The ɛ̃fini MS-8 is entry-level luxury from a bygone era

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Ẽfini MS-8 front three-quarter

Remember a time when the lease-worthy Mercedes C-Class, Cadillac Catera/CTS, Lincoln LS/MK-whatever, and Jaguar S/XF sedan prowled the streets en masse, hunting for your entry-level luxury dollars? This vehicle genre blossomed in the 1990s in the U.S., but our take on this booming segment pales in comparison to Japan’s concurrent efforts. And you can forget about Lexus; we uncovered a hidden luxury JDM (Japanese Domestic Market) treasure that existed thanks to a fruitful time before the Japanese economic bubble burst in early ’92.

Pronounced AN-fin-i, the ɛ̃fini brand was Mazda’s luxury division in the 1990s. Its strategy was much like GM’s branding notions of the 1950s: Offer upscale trims for an upper-middle-class demographic that thrived in the 1980s to early 1990s. Mazda felt there was gold in dem there entry-level luxury hills* so it’s no surprise that ɛ̃fini had a comprehensive lineup with a sports car (a rebadged FD RX-7), minivan (a rebadged MPV), hatchback (the ɛ̃fini MS-6), and two sedans (ɛ̃fini MS-8 and MS-9).

Ẽfini MS-8 vintage ad

ɛ̃fini’s MS-8 sedan (1992–97) was noteworthy because it was not a badge-engineered family car but instead a unique vehicle with no peer in Mazda’s global hierarchy. Its rarity adds to its appeal; the MS-8 is so uncommon these days that finding better-than-Wikipedia information on it is difficult, even in the Information Age.

Ẽfini MS-8 interior graphic

Based on Mazda’s GE platform, the MS-8 reveals shades of the similar-vintage Mazda 626 in both its exterior and its interior design. The interior’s center stack had a hidden door for the stereo, which had an optional seven-speaker Bose Acoustic Wave Guide audio system with digital signal processing and a serpent-like subwoofer implementation; the latter is similar to the system found in the FD RX-7. Both the center stack and gauge cluster could have inspired the design of the (more radical) 1996 Ford Taurus, while the vent registers are motorized to move air left and right, a feature shared with other Mazdas. However, ɛ̃fini above diverges from most by sporting a dash-mounted shifter with a zig-zaggy gear indicator. That van-like design element aside, the lateral creases in the 60/40 split front bench also feel Taurean: There’s a flip-out cupholder and storage nook, and the armrest opens to reveal an (optional?) cell phone.

Ẽfini MS-8 interior

Unlike its 626 application, or its many Ford derivatives, the GE platform required significant surgery to become ɛ̃fini’s hardtop luxury sedan. The thin B-pillar, crucial to any hardtop design, required a complex front seatbelt construction that put the tensioner/spool assembly inside the rear door. A plastic hoop integrated into the single-post headrest served both occupants their belts. American readers mindful of the original Lexus ES are familiar with the platform-chopping phenomenon, but this ɛ̃fini was so much more than that entry-level Lexus.

Ẽfini MS-8 front three-quarter

The almond-sliver headlights, gently curved hood, and organic grille are 626-worthy, but the MS-8’s extra front overhang, unique roofline, and frameless windows bequeath an air of luxury. This body was sleeker thanks to being nearly an inch wider and over 2 inches shorter than the 626: The measurements rival that of the MX-6 sports coupe.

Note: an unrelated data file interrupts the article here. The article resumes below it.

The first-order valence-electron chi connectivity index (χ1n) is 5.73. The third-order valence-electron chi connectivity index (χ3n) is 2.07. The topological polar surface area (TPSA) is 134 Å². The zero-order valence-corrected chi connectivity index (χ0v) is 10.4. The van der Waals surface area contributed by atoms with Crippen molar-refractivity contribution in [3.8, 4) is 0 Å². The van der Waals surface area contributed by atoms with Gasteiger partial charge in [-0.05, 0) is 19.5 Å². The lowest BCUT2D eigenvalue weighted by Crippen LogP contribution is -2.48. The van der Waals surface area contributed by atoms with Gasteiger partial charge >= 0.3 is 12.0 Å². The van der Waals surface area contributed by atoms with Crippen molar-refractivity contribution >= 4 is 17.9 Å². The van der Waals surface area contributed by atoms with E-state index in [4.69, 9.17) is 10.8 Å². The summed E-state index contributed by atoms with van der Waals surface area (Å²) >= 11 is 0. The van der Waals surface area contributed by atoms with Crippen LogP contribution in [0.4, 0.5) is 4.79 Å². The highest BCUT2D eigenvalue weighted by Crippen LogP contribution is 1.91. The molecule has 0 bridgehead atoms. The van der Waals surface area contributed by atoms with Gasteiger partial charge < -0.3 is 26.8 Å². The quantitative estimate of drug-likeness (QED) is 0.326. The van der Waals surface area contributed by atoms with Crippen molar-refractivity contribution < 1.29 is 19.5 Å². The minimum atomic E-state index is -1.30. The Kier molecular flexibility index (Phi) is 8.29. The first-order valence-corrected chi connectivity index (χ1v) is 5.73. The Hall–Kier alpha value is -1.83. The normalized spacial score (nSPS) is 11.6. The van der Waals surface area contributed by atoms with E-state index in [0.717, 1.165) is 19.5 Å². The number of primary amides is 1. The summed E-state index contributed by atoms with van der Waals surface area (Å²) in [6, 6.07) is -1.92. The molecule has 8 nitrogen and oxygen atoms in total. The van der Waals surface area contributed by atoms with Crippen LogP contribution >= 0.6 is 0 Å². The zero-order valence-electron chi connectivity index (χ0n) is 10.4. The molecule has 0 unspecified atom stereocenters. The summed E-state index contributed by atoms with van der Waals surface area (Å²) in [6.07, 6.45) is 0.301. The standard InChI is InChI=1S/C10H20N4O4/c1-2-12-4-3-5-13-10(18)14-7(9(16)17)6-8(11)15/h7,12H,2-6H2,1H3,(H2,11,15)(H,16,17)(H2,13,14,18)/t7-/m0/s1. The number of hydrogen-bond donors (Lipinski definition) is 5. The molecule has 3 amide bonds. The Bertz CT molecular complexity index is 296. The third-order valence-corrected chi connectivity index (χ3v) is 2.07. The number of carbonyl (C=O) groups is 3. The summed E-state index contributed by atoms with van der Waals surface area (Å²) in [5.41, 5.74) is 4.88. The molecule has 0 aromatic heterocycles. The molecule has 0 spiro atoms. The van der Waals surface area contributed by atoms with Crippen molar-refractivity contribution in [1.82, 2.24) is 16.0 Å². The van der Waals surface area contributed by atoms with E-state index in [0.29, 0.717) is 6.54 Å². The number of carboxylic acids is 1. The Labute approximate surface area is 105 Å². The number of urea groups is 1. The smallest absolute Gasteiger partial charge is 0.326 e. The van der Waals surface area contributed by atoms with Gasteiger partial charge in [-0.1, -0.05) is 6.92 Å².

Perhaps it’s not a stretch to suggest that the MS-8 is a precursor to the Mercedes-Benz CLS sedan, with its frameless windows and fastback roofline. The first-gen Lexus ES must look positively upright when parked next to an MS-8.

Ẽfini MS-8 overhead rear three-quarter

One can imagine feeling absolutely baller opening an MS-8 portal with the windows rolled down. Similar amounts of prestige come from an elongated backside with a full-length, heckblende taillight, which likely influenced the then-upcoming Mazda Protégé. Check out that nearly panoramic moonroof: Later MS-8s included solar-powered cooling fans (just like the U.S.-spec Mazda 929). Four-wheel steering and a limited-slip differential was optional and, most likely, similar to the options found on the JDM Mazda MX-6.

A front strut-tower brace floated above two engine choices: A 2.0- or a 2.5-liter DOHC six-cylinder, either of which drove the front wheels via a four-speed automatic transmission. (The latter engine is familiar to fans of the second-generation Ford Probe and Mazda MX-6.) Generally regarded as a silky-smooth operator with respectable thrust stateside, the ɛ̃fini MS-8 was likely an outstanding performer on Japanese motorways.

So what happened to the good times at ɛ̃fini? While Ford (which owned a stake of Mazda) had some clout, odds are that the bursting of Japan’s financial bubble and subsequent recession sealed both the fate of both the MS-8 and the ɛ̃fini brand. Too bad about that—if nothing else, having ɛ̃fini around today would make for more awe-inspiring Infiniti and Lexus products.

*With ɛ̃fini’s success in mind, plans were made to extend Mazda’s higher-class products, as it were, into America with the Amati brand. The project was stillborn, likely because of a thin U.S. dealer network and the lack of Toyota-worthy cash flow. Plus, who knows what Ford said about this extra competition. At least we enjoyed one of Amati’s byproducts: The Mazda Millenia, with its unique Miller-cycle V-6, was a luxuriously quirky alternative to the sea of entry-level luxury vanilla everywhere else.

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